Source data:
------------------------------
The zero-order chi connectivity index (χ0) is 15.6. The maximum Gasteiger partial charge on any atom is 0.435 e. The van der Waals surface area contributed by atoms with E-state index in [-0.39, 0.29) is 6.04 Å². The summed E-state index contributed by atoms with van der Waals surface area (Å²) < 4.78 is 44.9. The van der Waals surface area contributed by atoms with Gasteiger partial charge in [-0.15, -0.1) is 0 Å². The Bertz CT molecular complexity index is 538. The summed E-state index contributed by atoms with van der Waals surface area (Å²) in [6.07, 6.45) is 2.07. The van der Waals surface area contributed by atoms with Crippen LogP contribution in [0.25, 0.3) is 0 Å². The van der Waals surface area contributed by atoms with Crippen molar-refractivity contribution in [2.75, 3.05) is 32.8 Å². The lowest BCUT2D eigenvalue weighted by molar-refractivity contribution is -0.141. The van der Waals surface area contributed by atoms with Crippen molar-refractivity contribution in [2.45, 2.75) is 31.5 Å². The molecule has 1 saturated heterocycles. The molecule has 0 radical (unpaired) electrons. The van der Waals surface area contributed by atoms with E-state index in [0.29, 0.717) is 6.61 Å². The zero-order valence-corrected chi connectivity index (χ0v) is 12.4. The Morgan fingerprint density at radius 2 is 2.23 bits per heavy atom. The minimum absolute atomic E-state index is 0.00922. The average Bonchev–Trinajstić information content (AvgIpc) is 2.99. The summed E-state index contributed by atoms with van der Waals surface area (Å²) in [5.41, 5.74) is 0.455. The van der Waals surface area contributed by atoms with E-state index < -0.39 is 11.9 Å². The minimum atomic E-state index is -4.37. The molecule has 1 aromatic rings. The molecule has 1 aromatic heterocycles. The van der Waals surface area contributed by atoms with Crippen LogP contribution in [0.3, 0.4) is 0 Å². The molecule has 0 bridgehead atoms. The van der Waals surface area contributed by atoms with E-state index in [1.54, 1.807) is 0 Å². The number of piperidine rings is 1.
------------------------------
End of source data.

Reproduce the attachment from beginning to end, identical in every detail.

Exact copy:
The zero-order chi connectivity index (χ0) is 15.6. The maximum Gasteiger partial charge on any atom is 0.435 e. The van der Waals surface area contributed by atoms with E-state index in [-0.39, 0.29) is 6.04 Å². The summed E-state index contributed by atoms with van der Waals surface area (Å²) < 4.78 is 44.9. The van der Waals surface area contributed by atoms with Gasteiger partial charge in [-0.15, -0.1) is 0 Å². The Bertz CT molecular complexity index is 538. The summed E-state index contributed by atoms with van der Waals surface area (Å²) in [6.07, 6.45) is 2.07. The van der Waals surface area contributed by atoms with Crippen LogP contribution in [0.25, 0.3) is 0 Å². The van der Waals surface area contributed by atoms with Crippen molar-refractivity contribution in [2.75, 3.05) is 32.8 Å². The lowest BCUT2D eigenvalue weighted by molar-refractivity contribution is -0.141. The van der Waals surface area contributed by atoms with Crippen molar-refractivity contribution in [2.45, 2.75) is 31.5 Å². The molecule has 1 saturated heterocycles. The molecule has 0 radical (unpaired) electrons. The van der Waals surface area contributed by atoms with E-state index in [0.29, 0.717) is 6.61 Å². The zero-order valence-corrected chi connectivity index (χ0v) is 12.4. The Morgan fingerprint density at radius 2 is 2.23 bits per heavy atom. The minimum absolute atomic E-state index is 0.00922. The average Bonchev–Trinajstić information content (AvgIpc) is 2.99. The summed E-state index contributed by atoms with van der Waals surface area (Å²) in [5.41, 5.74) is 0.455. The van der Waals surface area contributed by atoms with E-state index < -0.39 is 11.9 Å². The minimum atomic E-state index is -4.37. The molecule has 1 aromatic rings. The molecule has 1 aromatic heterocycles. The van der Waals surface area contributed by atoms with Crippen LogP contribution in [0.3, 0.4) is 0 Å². The molecule has 0 bridgehead atoms. The van der Waals surface area contributed by atoms with E-state index in [1.54, 1.807) is 0 Å². The number of piperidine rings is 1.